When the 31 Days of Halloween series began on Under The Gun Review back in 2012, my friend Justin Proper wrote 9 of that year’s 31 features. Justin was the de-facto “head” of what we called the UTG Film Department at the time and incredibly passionate about the sort of movies that populate this horrific tradition. He passed away just two years later. It’s fitting that my return to the series after a few years off discusses a movie I think he would have really liked. This one’s for you, JP.
Uncle Peckerhead is a horror-comedy written and directed by Matthew John Lawrence which follows a punk trio called DUH who enlist a 50+-year-old van-owning balding man in flannel to be their roadie. The film stars Chet Siegel, Ruby McCollister, Jeff Riddle, and David Littleton as the titular Peckerhead.
The movie starts with the grotesque image of a dismembered man being nonchalantly devoured by streetlight. The title screen flashes as his killer drives away in a large white van. What follows is an introduction to our band, Judy, Mel, and Max, as they quit their respective jobs to prepare for a regional tour. It’s during Judy’s farewell at the bakery that we get a short-but-sweet appearance from David Bluvband, a UCB New York comic known for inhabiting the form of the Human Fish on The Chris Gethard Show for seven years.
It isn’t long after that our newly evicted trio find their van has been reposed. By fate’s chance, they stumble upon Peckerhead, a middle-aged homeless dude with a lovable accent and eagerness to belong. Now a foursome, the group loads up and hits the road, arriving at their first show hours early only to play to two or three uninterested drunkards. After getting ripped off by the promoter, Peck heads back in to get what the group is owed. Thus begins a rampage that follows the band to every stop of the tour, muddled by a fucked-up symbiosis you can only reach when your roadie becomes a bloodthirsty monster at midnight.
Peck tells the band he’s got it managed, thanks to some insulin-like medicine (and the band really wants to believe him!), but it becomes increasingly clear over time that the situation is out of control. It all comes to a head after DUH meets up with bill-battling tour mates Dominion Rising, led by uber-uncharismatic lead vocalist Shiloh. (cringes). After a few sporadic killings along the tour route, a mass murder, and two kidnappings, the band gets to the last gig where label-head Jen Jennings (played by another TCGS and UCB alum, Shannon O’Neill) is looking to sign them.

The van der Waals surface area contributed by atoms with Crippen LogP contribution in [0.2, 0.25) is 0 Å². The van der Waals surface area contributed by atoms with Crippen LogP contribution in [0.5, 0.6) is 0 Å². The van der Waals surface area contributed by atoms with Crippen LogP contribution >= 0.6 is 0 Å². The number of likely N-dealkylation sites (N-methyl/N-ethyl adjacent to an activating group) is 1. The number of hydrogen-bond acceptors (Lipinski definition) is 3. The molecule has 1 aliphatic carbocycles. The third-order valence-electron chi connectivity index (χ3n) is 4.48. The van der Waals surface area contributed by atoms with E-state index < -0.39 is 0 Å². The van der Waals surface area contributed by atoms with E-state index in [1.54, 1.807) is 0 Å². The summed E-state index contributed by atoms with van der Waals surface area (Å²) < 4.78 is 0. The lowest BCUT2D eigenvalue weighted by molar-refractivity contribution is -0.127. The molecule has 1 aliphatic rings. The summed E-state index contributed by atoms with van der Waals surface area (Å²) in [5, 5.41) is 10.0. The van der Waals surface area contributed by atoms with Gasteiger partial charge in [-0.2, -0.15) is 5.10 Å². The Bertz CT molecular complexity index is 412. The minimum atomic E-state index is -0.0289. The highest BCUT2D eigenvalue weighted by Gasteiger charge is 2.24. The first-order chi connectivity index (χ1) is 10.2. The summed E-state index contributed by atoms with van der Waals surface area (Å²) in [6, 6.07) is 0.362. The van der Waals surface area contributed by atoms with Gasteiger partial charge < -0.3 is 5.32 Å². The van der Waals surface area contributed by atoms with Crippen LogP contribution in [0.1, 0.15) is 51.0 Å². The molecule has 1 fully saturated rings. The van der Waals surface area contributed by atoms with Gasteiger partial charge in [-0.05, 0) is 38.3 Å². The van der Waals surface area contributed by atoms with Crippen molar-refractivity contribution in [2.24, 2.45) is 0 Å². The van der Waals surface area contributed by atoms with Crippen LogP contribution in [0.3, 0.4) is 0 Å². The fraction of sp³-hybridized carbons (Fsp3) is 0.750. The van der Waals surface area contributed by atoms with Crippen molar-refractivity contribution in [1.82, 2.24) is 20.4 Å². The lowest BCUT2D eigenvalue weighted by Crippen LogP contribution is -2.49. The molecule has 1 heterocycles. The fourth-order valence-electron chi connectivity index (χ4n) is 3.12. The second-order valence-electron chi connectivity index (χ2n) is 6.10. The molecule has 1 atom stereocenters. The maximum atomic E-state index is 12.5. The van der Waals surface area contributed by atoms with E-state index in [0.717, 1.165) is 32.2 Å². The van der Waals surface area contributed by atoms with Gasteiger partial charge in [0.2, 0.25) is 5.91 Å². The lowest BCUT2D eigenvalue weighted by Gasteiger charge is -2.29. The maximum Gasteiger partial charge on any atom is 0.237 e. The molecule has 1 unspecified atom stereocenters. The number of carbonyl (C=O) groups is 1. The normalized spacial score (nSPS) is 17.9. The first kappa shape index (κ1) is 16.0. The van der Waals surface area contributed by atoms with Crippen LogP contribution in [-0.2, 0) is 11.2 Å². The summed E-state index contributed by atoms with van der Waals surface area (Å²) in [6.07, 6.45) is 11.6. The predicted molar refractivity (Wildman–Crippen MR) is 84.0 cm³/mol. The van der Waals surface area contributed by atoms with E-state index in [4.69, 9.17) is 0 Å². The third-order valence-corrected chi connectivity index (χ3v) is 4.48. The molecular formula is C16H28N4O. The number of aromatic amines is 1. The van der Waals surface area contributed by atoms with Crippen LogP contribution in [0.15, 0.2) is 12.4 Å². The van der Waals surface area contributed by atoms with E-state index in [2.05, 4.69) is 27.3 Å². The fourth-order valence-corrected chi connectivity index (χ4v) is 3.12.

Unfortunately, their past catches up with them and all three are arrested on numerous murder charges while Peck disappears. A few months later, the group gets out of prison and plays a late “Fresh Off Acquittal” show. It’s during the last song they realize, all too late, that Peck has returned to exact his revenge on the friends that kicked him to the curb.
Uncle Peckerhead is great for a lot of reasons. It’s witty as all get out, with snappy one-liners and moments of understated comedic brilliance like when the band is seen walking together discussing set-banter and Max takes a hard fall straight to the pavement, busting his nose with a comical level of harm. When the camera pans to his colleagues, you notice Judy wearing a t-shirt that says “Help! I’ve fallen… (and I can’t reach my beer!).” What’s more, it really nails the subtleties of a local band’s first tour. Low attendance, shitty tourmates, shitty promoters, and supremely awkward crashes on a fan’s floor. There’s also the never-ending slew of crazy band names like Shark Dick, The Queef Queens, Brain Busters, Acid Cat, Turd Toilet. Dominion Rising sucks, but I’d totally buy a DUH demo.
Like Green Room in 2015, I really think JP would have enjoyed this movie. The humor is smart, the horror effects are solid and used with great care to punctuate the film with a healthy dose of drama, and the cast is varied—nailing the weird personalities one is sure to find at a show like any seen in this film. Uncle Peckerhead is a movie made by punks for punks. It’s also extremely earnest. Like punk music, this whole movie is about finding your people and the sense of belonging that comes with that.
Peck’s sickness isn’t his nightly transformation. It’s his desire for friendship and purpose beyond the bloodshed. It’s impossible not to like Peck. He’s charismatic and lovable in a morbid way. It’s just that his misdeeds are too much for three relatively normal twenty-somethings to take. The ultimate downfall of the band, whatever their fate off-screen may be, is not that they crossed Mr. Hyde, but Dr. Jekyll in his twenty-three and three-quarter hours of humanity.